Northern Ireland threat to all-island electricity market
North’s utility regulator denies plan to break away from Republic is linked to Brexit
The North’s regulator denied Brexit was behind its move to set up its own retail IT system, insisting the timing was purely coincidental. Photograph: Reuters
The drive to create an all-island electricity market is under threat with the Northern Ireland Utility Regulator planning to break from the Republic on a key aspect for retail electricity.
The North’s regulator denied Brexit was behind its move to set up its own retail IT system, insisting the timing was purely coincidental. Its decision is opposed by most market participants.
Since 2012, the “shared market message IT platform” has been the central hub for recording customer details on both sides of the Border. The platform essentially alerts operators when customers switch supplier and ensures correct meter readings are allocated to the correct suppliers.
However, the rollout of smart metering in the Republic is expected to result in an “extended freeze” of the system for a number of years, which the Northern Ireland Utility Regulator says will restrict its ability to implement new policies and carry out its duties as a regulator.
“The divergence of the two retail markets in Northern Ireland and Republic of Ireland, principally due to smart metering implementation in Republic of Ireland, has resulted in the need for separation,” it said in an information paper published last week.
“This has highlighted that the implementation of any large-scale change project initiated in either jurisdiction could cause extended system freezes in both Northern Ireland and Republic of Ireland,” it said.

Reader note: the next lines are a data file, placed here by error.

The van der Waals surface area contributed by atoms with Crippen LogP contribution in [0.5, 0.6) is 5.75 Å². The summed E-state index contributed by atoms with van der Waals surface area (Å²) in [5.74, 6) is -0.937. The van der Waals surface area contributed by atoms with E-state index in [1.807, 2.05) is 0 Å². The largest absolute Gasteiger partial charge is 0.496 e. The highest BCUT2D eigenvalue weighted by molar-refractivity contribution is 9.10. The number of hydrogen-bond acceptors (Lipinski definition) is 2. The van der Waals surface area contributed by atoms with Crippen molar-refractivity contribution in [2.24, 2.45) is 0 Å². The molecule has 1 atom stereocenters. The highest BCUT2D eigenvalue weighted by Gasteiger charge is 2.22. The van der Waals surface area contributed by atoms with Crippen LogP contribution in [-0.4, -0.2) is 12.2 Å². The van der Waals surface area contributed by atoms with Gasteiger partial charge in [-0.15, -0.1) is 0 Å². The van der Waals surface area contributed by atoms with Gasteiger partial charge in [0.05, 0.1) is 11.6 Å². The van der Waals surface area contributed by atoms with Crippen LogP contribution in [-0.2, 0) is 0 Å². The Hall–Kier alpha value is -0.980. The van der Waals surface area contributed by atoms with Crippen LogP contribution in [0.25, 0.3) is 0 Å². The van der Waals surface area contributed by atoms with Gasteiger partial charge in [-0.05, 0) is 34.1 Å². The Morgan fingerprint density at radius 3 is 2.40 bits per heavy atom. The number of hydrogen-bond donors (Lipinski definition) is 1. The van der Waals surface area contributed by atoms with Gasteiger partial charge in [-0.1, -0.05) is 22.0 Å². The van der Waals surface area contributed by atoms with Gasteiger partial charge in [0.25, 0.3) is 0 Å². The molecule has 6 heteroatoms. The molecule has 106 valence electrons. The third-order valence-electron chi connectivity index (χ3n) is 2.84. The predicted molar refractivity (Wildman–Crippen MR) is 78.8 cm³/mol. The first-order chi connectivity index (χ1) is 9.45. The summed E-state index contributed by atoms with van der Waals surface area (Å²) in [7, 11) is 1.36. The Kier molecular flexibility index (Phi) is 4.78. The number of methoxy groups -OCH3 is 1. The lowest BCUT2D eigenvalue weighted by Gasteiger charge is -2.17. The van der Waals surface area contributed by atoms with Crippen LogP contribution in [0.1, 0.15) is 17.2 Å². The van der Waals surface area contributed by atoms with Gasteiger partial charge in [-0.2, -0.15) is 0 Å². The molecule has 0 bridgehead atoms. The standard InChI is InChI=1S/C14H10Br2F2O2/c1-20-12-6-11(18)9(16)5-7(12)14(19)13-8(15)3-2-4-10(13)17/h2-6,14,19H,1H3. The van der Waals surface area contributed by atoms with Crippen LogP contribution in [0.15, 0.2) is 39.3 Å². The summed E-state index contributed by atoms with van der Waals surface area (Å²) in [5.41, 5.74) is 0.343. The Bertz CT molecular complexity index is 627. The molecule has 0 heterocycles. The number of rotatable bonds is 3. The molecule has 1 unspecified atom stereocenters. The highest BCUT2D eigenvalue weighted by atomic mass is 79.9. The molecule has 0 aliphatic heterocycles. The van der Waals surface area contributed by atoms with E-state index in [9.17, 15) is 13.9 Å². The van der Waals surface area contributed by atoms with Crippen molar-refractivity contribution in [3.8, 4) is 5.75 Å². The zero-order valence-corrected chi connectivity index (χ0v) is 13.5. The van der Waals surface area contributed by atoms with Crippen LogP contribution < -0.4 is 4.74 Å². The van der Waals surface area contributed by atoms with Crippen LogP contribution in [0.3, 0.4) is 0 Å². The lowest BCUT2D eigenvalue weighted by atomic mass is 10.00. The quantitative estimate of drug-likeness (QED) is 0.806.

Last year the North’s regulator initiated a consultation process, seeking industry input on its divergence plan. In its information paper, it said it had received nine responses from market participants, including submissions from ESB Networks and Northern Ireland Electricity (NIE) Networks.
“Respondents were not in favour of bringing an end to the harmonised retail market systems,” it said. Suppliers indicated to the the regulator that their costs would rise if the shared market message platform did not exist.
However, the regulator said the responses did not quantify the actual costs which would be incurred.
While NIE Networks submitted detailed proposals aimed at addressing the regulator’s concerns, they “did not offer any guarantees on the future of policy delivery in Northern Ireland”, it said.
After several further engagements with NIE Networks, the regulator said it had concluded that “the next step is for NIE Networks to initiate the IT project to separate the integrated retail market systems”.
Responding to the development, Green Party leader Eamon Ryan told The Irish Times that while the proposed change was technical in nature, the fear was that it would start to “unpick the energy co-operation we’ve had thus far”.
“These managed services, the ways in which we allow customers maintain flexible arrangements, are not unimportant and are at the centre of the innovation that’s taking place,” he said.
“So for the two regulatory systems to take a different approach to those is major step towards divergence, and that’s a real concern,” he said.
Antoin O’Lachtnain of Digital Rights Ireland said: “The de-harmonisation of the retail market is not a fatal blow for the all-island electricity market, but it is definitely a step in the wrong direction,” he said.